If a gas engine produces 9.9 hp what motor size would be the equivalent

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B8rez 2g4

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Jun 21, 2021
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In order to do this:


Preferably a mass produced, widely available "inexpensive" motor option.

Voltage ? Amperage ?
 

MBF Dan

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May 14, 2021
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1 hp=746 watts. So 9.9 X 746 = 7.4kw electric motor
The issue is you actually need to know the torque and rpm requirements for the load. Often gas motors are oversized to provide the torque at lower rpms. An electric motor has close to full torque at zero rpm so often you can reduce the motor size when sizing for the torque curve of an electric motor vs a gas motor but without knowing the load torque curve it is just a guessing game
 

Korishan

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Often gas motors are oversized to provide the torque at lower rpms.
Unless it's a diesel engine. But even still, it's slightly oversized to compensate for the spool up to get torque

So if replacing a gas or diesel engine with an electric one, you need to know how much max torque is required. Then calculate the size of the electric motor.
 

MBF Dan

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Diesel engines usually have a higher torque but an even more narrow torque band than a gas motor. So their sizing is still very different than an electric motor. That is why an 18 wheeler has so many gears to match the ground speed to the torque curve of the motor.
Electric motors typically develop a pretty constant torque regardless of speed. As a result a gas and diesel motor are typically over sized because peak torque is not always at the usable rpm range. It is really hard generalize how oversized they are. This is a problem I have invested a fair amount of research in because I am in the process of planing my electric tractor and don't have a good torque curve for the pump I am replacing the gas motor on. I wish there was a simple answer but i haven't found it.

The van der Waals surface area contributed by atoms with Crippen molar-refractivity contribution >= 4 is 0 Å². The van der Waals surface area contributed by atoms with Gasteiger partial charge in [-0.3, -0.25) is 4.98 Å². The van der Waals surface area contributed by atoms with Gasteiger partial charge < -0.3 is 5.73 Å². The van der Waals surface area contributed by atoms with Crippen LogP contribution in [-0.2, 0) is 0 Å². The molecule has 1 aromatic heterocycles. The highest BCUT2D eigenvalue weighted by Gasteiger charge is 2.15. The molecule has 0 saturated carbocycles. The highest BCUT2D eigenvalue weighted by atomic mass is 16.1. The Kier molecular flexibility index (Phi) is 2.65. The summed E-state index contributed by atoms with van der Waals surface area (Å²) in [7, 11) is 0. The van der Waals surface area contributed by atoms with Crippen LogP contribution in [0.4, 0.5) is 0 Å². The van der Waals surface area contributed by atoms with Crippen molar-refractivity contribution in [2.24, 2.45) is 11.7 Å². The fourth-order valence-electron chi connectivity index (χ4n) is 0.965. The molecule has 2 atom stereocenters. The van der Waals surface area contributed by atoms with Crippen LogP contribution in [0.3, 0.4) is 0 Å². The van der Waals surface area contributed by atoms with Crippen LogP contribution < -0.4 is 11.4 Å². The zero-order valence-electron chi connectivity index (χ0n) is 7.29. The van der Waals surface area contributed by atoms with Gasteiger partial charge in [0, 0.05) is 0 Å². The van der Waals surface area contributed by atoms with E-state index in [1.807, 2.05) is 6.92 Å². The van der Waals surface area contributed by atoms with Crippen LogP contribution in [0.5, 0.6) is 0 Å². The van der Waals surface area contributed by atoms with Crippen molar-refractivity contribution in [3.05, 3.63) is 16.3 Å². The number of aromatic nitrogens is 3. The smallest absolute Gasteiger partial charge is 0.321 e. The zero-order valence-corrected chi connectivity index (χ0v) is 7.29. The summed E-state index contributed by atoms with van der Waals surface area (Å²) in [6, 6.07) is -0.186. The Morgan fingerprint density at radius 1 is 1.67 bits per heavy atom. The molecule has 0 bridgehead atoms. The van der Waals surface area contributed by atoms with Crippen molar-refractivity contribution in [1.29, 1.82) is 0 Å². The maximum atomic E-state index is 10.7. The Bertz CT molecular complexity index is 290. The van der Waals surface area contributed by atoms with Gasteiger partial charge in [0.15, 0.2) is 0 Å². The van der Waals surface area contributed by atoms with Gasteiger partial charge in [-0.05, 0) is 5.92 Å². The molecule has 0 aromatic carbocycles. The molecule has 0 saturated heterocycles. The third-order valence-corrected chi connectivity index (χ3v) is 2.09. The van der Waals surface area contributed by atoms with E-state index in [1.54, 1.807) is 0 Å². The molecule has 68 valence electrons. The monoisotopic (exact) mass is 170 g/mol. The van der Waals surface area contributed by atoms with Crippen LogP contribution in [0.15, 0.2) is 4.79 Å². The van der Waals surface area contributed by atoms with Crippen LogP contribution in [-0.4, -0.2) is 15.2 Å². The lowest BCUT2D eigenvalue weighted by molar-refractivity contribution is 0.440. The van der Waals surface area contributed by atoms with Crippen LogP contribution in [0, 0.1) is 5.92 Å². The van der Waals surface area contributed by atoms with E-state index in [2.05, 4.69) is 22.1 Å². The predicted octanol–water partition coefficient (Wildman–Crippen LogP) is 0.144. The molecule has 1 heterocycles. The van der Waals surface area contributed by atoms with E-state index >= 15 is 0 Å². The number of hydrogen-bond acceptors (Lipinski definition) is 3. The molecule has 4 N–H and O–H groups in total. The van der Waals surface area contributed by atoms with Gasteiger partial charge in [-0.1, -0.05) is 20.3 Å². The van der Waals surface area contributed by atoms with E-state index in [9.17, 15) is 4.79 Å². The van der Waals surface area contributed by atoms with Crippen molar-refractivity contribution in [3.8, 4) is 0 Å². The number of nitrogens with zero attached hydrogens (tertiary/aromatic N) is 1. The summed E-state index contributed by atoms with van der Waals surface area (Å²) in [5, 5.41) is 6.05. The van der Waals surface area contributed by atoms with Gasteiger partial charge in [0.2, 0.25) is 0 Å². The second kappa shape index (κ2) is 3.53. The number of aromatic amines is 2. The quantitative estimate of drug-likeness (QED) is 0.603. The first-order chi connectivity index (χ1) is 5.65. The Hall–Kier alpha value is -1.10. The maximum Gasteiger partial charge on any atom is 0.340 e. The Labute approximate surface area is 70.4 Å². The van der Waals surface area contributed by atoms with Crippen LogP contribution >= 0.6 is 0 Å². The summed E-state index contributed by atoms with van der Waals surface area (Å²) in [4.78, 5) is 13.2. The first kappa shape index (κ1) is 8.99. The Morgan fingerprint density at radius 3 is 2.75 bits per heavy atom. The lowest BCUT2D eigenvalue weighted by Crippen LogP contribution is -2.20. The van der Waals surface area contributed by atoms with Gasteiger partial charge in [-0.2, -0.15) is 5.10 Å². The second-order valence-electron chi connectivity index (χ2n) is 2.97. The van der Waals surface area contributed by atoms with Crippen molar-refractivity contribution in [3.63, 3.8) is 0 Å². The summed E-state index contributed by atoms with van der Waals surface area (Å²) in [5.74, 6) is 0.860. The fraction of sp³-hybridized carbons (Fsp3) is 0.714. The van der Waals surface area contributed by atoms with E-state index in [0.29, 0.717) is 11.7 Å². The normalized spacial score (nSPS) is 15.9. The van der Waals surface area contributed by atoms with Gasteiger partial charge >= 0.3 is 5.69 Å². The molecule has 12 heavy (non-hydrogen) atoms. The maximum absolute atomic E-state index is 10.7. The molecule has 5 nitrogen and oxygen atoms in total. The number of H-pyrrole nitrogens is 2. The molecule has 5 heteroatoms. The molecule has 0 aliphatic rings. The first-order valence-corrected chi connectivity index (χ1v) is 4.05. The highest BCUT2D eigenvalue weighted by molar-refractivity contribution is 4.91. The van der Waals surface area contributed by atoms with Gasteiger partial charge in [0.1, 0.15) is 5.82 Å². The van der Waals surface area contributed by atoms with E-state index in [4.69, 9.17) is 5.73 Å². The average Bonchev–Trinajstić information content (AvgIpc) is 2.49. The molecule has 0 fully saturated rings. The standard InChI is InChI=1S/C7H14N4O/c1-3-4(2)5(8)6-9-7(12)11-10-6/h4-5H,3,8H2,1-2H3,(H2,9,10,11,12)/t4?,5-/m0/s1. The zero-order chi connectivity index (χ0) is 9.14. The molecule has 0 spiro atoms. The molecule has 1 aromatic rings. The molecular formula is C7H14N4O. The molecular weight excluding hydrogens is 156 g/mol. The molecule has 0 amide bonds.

B8rez 2g4

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... torque and rpm requirements for the load....

I believe the older 9.9's produce 4000-5000 rpm. While the newer 9.9's produce 5000-6000 rpm.
I keep a separate electric trolling motor when low speed high torque is needed.
Only goal is getting there fast. Top speed
 

MBF Dan

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I believe the older 9.9's produce 4000-5000 rpm. While the newer 9.9's produce 5000-6000 rpm.
I keep a separate electric trolling motor when low speed high torque is needed.
Only goal is getting there fast. Top speed
A gas motor is going to peak at torque somewhere around 1600 -2500 rpm. It will change some based on the compression ratio the higher the compression the higher the peak torque rpm rating. But at 5000 rpm the gas motor will probably have less than half the peak torque.
Using a quick internet calculator if the gas motor can generate peak 9.9hp at 2500 rpm it will make 20ft lbs of torque.
But an electric motor rated for that same torque will make it from almost 0 rpm to full speed so it will be a far more powerful motor.
I am planing on replacing a 10hp diesel engine running a 12gpm hydraulic pump that was orginal powered by a 18 hp gas motor and is arguably under powered now could probably use a 12 or 14hp diesel motor under heavy load with a 4kw motor. I think as close as I can figure that should handle the torque load of my hydraulic pump. But a straight peak hp conversion would suggest I need a much bigger motor. Which is why you really need the load torque curve to size the motor not the side of a motor someone determined had an acceptable torque curve because you don't know where on the curve they where limited.
 

JosiahLuscher

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Jun 29, 2021
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As a very vague rule of thumb an electric motor can replace a gasoline motor thats three times the horse power. - Said another way: your electric motor probably needs 1/3 the horse power of the gasoline motor.

The big problem I see with making these comparasons is that horse power as measured on a gas motor is such a strange thing. (IMHO)

A nissan leaf has a motor that at max produces 80kw - that's 107hp. But have you driven a leaf? Any electric car? The instant torque off the line is addictive and fun. It very different than a gas car. If you wanted to have as much fun in a small gas car I think looking at 300hp engine would be very reasonable. The leaf would still win until the turbo was up to speed, but then the tables totally turn and the gas car is fun, and the leaf is boring.

I stand by my 1/3 rule of thumb , but it's about the power needed to do the work, NOT the power that you want to have to make your machine work. That's where torque and rpm become so critical to examine. Good luck!
 
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